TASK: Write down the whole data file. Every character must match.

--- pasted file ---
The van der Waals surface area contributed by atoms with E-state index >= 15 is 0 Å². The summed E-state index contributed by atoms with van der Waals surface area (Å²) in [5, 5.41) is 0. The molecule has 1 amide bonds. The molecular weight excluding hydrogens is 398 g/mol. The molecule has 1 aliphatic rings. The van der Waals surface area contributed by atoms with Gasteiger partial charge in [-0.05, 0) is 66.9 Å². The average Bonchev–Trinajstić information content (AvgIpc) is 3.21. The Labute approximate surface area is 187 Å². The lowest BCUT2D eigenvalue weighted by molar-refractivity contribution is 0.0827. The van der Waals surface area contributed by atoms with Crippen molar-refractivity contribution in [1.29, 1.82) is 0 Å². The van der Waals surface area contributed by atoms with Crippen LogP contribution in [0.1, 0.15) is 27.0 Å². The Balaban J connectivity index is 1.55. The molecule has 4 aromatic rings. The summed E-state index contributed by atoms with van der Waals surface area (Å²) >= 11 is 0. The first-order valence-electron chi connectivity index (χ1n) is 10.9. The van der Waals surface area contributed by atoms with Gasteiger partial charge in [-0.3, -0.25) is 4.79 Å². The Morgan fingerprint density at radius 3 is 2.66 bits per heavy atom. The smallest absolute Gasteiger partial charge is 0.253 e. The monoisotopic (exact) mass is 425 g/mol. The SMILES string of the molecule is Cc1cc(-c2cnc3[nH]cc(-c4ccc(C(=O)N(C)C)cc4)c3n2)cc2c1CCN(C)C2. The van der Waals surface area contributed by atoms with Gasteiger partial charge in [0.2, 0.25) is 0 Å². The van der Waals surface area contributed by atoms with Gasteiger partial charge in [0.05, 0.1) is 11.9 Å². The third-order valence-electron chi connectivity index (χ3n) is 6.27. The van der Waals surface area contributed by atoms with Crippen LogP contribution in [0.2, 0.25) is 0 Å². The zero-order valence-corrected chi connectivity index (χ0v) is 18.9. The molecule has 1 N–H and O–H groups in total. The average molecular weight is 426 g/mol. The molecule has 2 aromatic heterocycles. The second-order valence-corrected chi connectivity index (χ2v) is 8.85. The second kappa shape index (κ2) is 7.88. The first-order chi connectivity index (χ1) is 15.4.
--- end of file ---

The van der Waals surface area contributed by atoms with E-state index >= 15 is 0 Å². The summed E-state index contributed by atoms with van der Waals surface area (Å²) in [5, 5.41) is 0. The molecule has 1 amide bonds. The molecular weight excluding hydrogens is 398 g/mol. The molecule has 1 aliphatic rings. The van der Waals surface area contributed by atoms with Gasteiger partial charge in [-0.05, 0) is 66.9 Å². The average Bonchev–Trinajstić information content (AvgIpc) is 3.21. The Labute approximate surface area is 187 Å². The lowest BCUT2D eigenvalue weighted by molar-refractivity contribution is 0.0827. The van der Waals surface area contributed by atoms with Crippen molar-refractivity contribution in [1.29, 1.82) is 0 Å². The van der Waals surface area contributed by atoms with Crippen LogP contribution in [0.1, 0.15) is 27.0 Å². The Balaban J connectivity index is 1.55. The molecule has 4 aromatic rings. The summed E-state index contributed by atoms with van der Waals surface area (Å²) >= 11 is 0. The first-order valence-electron chi connectivity index (χ1n) is 10.9. The van der Waals surface area contributed by atoms with Gasteiger partial charge in [-0.3, -0.25) is 4.79 Å². The Morgan fingerprint density at radius 3 is 2.66 bits per heavy atom. The smallest absolute Gasteiger partial charge is 0.253 e. The monoisotopic (exact) mass is 425 g/mol. The SMILES string of the molecule is Cc1cc(-c2cnc3[nH]cc(-c4ccc(C(=O)N(C)C)cc4)c3n2)cc2c1CCN(C)C2. The van der Waals surface area contributed by atoms with Gasteiger partial charge in [0.2, 0.25) is 0 Å². The van der Waals surface area contributed by atoms with Gasteiger partial charge in [0.05, 0.1) is 11.9 Å². The third-order valence-electron chi connectivity index (χ3n) is 6.27. The van der Waals surface area contributed by atoms with Crippen LogP contribution in [0.2, 0.25) is 0 Å². The zero-order valence-corrected chi connectivity index (χ0v) is 18.9. The molecule has 1 N–H and O–H groups in total. The average molecular weight is 426 g/mol. The molecule has 2 aromatic heterocycles. The second-order valence-corrected chi connectivity index (χ2v) is 8.85. The second kappa shape index (κ2) is 7.88. The first-order chi connectivity index (χ1) is 15.4.